The Art of a Spreadsheet


Instead of writing a blog post this morning, I was reading one.  I couldn’t help myself. The title caught my eye: “How to Write a Book When You’re Really, Really Busy.”  I bet if you were me–the really, really busy me who is trying to write a book and book proposal–you would have dropped everything to read this article, too.

I don’t know if Ashley Ream’s methods would work for me, and I appreciate the grace with which she acknowledges that all writers have a different process. I can tell you, though, that when I scrolled down and saw her spreadsheet , I felt a pang of envy. I lingered there for several minutes, taking it in like I would a painting in a museum.

I felt a kind of yearning for better visual-spatial skills which might enable me to create such a beautifully drawn schedule.  Wistfully, I slid my mouse over the x-in-the-box and clicked.

As I closed my browser and opened my notebook, my mind’s eye still saw green.



Comments (3)

Well, it does all sort of come down to the idea of making an appointment with yourself to write. After all, you wouldn’t dis an appointment with someone else. You owe yourself the same consideration.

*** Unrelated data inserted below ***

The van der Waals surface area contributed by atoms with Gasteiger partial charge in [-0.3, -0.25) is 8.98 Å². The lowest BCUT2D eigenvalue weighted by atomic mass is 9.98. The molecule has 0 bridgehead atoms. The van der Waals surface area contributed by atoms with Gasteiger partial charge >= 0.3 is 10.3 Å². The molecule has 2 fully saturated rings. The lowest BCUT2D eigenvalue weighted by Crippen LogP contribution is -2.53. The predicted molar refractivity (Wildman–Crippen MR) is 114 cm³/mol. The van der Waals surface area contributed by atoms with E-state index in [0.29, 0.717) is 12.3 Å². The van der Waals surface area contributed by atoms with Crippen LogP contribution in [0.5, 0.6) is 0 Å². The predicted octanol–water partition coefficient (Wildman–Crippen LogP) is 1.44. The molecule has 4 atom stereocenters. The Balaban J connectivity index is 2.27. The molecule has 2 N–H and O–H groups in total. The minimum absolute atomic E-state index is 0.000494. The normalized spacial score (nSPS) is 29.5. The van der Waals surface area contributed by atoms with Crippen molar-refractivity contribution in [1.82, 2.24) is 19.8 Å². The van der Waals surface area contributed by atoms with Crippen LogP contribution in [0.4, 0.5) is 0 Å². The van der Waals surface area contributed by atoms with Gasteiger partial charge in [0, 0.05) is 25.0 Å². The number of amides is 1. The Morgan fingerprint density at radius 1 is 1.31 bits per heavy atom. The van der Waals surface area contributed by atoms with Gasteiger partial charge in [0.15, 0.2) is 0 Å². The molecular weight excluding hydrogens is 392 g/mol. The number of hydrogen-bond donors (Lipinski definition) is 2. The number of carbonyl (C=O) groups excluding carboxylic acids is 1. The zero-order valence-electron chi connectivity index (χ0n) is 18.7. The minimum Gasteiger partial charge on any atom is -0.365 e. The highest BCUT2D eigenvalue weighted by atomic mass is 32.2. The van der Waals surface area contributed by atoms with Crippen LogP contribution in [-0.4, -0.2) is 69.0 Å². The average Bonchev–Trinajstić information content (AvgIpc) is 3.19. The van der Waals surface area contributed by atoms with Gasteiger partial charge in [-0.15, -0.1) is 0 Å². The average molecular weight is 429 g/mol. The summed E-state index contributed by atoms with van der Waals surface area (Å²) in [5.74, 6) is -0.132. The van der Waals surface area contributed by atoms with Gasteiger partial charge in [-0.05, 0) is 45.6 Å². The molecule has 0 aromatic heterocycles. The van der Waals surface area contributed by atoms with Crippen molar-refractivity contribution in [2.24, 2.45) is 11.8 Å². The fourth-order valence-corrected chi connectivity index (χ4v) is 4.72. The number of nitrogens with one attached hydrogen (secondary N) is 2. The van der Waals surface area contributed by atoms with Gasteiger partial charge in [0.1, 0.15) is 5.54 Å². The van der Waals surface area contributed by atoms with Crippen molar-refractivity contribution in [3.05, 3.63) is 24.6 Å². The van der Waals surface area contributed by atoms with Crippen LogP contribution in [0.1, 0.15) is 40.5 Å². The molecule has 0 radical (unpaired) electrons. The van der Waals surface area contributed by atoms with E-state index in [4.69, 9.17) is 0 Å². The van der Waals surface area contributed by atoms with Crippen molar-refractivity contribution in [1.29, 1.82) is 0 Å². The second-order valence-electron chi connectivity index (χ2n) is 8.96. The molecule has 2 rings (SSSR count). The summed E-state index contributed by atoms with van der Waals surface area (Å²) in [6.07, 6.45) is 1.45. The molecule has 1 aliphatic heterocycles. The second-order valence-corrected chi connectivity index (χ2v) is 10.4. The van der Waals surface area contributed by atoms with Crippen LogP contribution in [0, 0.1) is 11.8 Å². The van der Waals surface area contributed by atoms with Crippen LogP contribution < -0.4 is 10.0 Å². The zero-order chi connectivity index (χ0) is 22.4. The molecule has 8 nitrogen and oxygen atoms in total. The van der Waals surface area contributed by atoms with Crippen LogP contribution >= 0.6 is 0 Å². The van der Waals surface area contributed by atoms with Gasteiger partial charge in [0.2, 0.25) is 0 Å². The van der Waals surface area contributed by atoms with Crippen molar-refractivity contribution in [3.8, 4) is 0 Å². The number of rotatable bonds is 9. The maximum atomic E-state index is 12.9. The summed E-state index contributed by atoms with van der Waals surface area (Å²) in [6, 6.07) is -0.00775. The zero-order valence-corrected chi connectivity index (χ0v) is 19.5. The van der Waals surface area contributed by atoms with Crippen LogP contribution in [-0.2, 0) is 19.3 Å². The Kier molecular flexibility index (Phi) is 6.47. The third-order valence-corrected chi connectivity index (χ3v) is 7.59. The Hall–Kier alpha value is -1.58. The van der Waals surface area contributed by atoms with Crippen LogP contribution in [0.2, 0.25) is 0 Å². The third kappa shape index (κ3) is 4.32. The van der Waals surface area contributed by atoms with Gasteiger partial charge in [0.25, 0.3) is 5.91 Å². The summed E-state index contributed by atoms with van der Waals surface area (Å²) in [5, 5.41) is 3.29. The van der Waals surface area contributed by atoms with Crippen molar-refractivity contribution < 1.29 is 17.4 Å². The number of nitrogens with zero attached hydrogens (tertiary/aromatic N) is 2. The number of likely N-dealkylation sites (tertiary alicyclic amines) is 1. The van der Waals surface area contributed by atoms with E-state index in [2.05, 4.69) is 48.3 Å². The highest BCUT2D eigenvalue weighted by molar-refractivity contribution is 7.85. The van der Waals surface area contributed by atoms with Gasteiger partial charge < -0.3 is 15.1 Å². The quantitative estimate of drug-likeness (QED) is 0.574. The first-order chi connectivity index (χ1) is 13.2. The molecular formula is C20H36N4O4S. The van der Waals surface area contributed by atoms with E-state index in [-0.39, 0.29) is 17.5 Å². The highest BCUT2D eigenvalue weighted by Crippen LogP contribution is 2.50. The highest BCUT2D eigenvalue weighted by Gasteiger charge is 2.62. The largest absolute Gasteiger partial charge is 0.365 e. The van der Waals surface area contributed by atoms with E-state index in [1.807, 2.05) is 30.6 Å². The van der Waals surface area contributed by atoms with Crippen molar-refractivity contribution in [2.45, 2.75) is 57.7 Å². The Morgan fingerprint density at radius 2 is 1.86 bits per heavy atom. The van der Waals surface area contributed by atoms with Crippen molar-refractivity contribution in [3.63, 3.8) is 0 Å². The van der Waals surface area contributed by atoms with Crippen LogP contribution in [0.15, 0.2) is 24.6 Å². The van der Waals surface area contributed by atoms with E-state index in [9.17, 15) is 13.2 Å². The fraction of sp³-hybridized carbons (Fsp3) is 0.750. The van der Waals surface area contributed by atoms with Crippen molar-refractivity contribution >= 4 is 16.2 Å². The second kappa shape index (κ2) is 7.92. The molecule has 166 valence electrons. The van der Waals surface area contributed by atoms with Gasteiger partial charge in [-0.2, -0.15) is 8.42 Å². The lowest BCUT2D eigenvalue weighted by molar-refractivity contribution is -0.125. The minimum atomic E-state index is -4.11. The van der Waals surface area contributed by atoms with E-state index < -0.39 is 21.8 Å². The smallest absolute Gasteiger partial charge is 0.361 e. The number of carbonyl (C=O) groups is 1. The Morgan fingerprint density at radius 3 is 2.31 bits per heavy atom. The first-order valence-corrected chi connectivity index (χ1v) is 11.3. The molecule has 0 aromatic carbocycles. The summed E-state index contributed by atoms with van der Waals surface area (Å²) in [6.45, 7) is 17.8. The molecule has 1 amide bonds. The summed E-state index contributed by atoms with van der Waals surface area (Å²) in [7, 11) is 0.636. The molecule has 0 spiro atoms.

And to be 100% honest about my “area of challenge,” you, Corey-Jan have helped me hold myself accountable to the commitments that I make to myself. I wouldn’t even be pining over this spreadsheet if I hadn’t learned some important lessons about time management from you!

Well, here is a tried & true method, from Robert (not Bob): He calls it “The Power of Making Lists.” I, too, find lists helpful in organizing me day-to-day and week-to-week. Even though I have several, marvelous e-calendars and to-do lists, I find that scribbling on a piece of paper and later crossing off completed items to be totally empowering.
Thanks, Robert, for this great post!

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